June 12th, 2024

Newest fire station just weeks away

By Collin Gallant on August 15, 2018.

The City of Medicine Hat's new fire station, located at the north end of the Maple Avenue Bridge, could be in operation following the Labour Day weekend, officials tell the News.--COLLIN GALLANT


cgallant@medicinehatnews.com
@CollinGallant

A plan launched six years ago to expand fire coverage in Medicine Hat without adding expenses could be complete after the September long weekend, officials tell the News.

That is the tentative date for crews and equipment from the current Fire Station No. 1 on Maple Avenue to trek north to the new location on the north side of the Maple Avenue Bridge.

That building is one of two new fire halls built further out from the city centre in order to boost response times to the outskirts without adding new crews and equipment to man an entirely new station.

Fire chief Brian Stauth said the two long timetables for the major construction projects, including a move of crews and administrators to a new station on Trans-Canada Way, has moved along steadily.

The site north of the South Saskatchewan River was certified as substantially complete early this month, and with only minor work winding up, utility, computer and operational systems are being installed this week.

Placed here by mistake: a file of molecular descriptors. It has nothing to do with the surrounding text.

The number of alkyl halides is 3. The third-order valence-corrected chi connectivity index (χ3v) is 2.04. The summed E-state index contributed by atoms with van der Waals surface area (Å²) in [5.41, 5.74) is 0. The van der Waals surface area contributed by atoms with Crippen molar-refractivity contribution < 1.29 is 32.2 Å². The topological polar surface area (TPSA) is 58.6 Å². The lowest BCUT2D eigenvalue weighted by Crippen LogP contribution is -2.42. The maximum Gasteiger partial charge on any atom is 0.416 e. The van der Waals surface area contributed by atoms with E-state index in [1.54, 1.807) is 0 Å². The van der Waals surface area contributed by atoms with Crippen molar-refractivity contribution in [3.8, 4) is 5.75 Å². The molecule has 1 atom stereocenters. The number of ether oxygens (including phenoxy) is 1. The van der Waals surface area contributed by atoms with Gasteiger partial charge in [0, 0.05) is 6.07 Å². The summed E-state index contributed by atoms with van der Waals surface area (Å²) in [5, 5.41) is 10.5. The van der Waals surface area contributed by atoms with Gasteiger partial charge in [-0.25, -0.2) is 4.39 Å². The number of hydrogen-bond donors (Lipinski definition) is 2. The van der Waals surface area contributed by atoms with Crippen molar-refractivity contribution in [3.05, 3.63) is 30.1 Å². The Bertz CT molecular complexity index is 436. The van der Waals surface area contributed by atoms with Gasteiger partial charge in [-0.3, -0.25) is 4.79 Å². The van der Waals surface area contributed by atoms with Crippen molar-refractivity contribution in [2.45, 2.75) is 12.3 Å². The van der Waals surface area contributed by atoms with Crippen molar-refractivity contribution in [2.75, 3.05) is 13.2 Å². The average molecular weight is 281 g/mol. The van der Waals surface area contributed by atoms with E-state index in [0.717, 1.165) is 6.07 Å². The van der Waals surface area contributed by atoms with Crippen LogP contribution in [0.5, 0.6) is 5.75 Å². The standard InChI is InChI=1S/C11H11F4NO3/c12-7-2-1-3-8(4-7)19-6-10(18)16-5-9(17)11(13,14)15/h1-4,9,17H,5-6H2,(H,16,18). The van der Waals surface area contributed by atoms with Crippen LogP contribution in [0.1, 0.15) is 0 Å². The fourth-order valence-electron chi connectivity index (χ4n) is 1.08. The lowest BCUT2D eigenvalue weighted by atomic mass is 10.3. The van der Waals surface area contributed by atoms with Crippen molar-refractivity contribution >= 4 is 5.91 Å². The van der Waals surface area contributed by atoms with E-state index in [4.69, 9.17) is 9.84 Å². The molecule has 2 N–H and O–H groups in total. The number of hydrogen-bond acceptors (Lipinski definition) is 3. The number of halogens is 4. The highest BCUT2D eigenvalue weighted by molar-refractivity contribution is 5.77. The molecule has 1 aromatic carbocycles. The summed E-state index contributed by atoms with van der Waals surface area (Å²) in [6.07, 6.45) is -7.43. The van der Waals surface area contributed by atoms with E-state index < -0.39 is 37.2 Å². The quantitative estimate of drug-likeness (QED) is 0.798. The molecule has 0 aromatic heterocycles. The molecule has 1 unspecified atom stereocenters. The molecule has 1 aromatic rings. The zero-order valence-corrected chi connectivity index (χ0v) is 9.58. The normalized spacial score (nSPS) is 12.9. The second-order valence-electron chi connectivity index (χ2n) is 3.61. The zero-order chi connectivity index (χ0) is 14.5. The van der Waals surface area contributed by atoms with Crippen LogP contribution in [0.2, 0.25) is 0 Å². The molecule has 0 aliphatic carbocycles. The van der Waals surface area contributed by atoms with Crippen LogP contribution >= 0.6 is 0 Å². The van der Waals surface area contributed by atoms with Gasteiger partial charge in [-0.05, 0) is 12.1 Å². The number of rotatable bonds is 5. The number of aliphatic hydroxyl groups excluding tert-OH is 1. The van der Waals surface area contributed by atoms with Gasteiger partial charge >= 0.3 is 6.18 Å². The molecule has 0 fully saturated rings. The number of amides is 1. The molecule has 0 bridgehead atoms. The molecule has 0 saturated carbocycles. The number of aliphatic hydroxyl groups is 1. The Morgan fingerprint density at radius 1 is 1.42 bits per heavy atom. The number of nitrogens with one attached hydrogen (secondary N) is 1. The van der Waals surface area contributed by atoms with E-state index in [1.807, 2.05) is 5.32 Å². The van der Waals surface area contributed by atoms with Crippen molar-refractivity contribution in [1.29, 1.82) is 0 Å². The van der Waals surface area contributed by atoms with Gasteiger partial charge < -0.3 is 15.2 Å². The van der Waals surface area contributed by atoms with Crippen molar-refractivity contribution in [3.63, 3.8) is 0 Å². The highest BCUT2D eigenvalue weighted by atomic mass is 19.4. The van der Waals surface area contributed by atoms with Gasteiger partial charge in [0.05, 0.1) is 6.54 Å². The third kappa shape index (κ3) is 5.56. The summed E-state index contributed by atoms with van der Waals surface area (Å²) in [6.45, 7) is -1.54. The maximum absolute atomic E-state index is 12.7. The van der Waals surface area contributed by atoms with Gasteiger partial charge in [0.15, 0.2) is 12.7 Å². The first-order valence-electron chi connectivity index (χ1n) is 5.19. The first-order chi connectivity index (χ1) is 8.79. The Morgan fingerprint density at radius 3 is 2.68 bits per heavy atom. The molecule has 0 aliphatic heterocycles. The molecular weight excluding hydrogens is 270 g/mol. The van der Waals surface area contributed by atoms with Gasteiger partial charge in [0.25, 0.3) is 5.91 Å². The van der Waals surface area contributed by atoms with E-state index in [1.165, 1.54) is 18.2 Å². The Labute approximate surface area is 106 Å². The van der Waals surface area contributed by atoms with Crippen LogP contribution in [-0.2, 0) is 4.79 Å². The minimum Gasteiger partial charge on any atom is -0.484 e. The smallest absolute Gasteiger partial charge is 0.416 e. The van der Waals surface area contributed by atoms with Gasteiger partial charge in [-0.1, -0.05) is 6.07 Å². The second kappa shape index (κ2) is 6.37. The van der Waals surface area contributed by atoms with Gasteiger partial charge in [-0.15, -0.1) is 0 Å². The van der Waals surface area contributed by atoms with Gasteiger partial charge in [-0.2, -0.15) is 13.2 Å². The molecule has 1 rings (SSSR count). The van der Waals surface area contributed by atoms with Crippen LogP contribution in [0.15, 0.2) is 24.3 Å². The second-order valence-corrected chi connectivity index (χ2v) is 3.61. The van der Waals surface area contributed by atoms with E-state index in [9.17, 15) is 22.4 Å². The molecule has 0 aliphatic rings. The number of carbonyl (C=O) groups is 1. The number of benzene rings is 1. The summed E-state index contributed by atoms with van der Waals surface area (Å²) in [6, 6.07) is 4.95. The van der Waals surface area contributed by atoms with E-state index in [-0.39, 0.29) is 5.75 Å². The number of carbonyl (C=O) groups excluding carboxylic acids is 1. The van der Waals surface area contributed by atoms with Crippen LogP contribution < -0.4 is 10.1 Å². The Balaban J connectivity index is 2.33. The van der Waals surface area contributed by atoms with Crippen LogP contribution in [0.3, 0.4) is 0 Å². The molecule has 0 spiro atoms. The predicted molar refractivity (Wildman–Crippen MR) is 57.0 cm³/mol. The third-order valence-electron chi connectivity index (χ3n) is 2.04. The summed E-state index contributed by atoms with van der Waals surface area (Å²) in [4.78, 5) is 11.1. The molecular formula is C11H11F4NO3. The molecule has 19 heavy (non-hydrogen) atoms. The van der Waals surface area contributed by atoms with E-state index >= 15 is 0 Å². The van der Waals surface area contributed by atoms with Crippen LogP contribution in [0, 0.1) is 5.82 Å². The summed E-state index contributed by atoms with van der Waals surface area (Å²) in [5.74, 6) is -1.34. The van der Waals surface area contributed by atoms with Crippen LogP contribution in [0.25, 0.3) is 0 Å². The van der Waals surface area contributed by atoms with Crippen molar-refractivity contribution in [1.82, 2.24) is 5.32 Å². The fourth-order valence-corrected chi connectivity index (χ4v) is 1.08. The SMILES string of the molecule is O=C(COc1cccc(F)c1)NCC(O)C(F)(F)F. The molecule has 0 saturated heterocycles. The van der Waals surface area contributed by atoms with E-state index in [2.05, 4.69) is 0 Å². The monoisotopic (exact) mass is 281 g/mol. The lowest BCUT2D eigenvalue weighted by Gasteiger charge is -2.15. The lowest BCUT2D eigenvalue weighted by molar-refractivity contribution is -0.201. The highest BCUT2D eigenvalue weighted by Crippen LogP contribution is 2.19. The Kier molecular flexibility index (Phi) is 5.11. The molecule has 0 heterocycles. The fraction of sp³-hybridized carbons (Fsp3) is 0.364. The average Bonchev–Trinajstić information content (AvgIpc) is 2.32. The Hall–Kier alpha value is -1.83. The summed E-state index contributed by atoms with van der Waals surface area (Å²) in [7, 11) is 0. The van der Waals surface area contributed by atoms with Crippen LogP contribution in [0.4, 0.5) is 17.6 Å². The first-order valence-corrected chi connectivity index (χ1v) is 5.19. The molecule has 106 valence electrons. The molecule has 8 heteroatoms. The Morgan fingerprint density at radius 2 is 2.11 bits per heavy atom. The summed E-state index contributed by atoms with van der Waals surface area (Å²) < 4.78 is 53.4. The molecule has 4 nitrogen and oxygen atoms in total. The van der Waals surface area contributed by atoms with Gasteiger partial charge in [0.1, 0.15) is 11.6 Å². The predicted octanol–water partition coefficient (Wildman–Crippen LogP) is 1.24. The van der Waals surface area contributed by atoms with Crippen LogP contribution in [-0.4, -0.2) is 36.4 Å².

The move could take place in a day early next month, said Stauth.

“It will be very seamless as far as the public is concerned,” said Stauth.

“There will be some red trucks parked in a different building. The biggest change is with our response times.”

The plan is in response to a 2012 fire master plan that said new homes in the rapidly growing south end were outside standard response times. It recommended an additional station (the city’s fourth) be added near South Boundary Road. At the same time, council members wondered about the growing north end, and lobbied for better coverage there, but at the cost of roughly $8 million in annual operating costs.

The resolution — to move operations to two new stations and close two others — brings 95 per cent of the houses in Medicine Hat within areas that engines can reach within six minutes 20 seconds. Reaching the remaining five per cent takes seconds longer, said Stauth.

“We are certainly seeing the improvements (in response times that we were expecting when we moved to Trans-Canada Way,” said Stauth. “And we fully expect to see the same sort of benefits with this one.”

The move north of the river will improve response times in Ranchlands, Terrace, Parkview and Riverside, he said, and maintain times in other central communities such as the River Flats, South Hill and downtown.

Construction on the $8.25-million station in Riverside began in May 2017, managed by Scott Builders.

The official address is 401 Parkview Drive, near the intersection of Altawana Drive, Parkview and Maple Avenue. Crews located there in 2013 when flood waters forced the closure of the city’s three traffic bridges.

A fully equipped, fully staffed station costs roughly $4 million annually to operate. Administrators say that even with the $16-million capital budget among the two new stations, the difference in annual costs would be made over five years.

The budgets were mostly paid for with annual provincial infrastructure grants.

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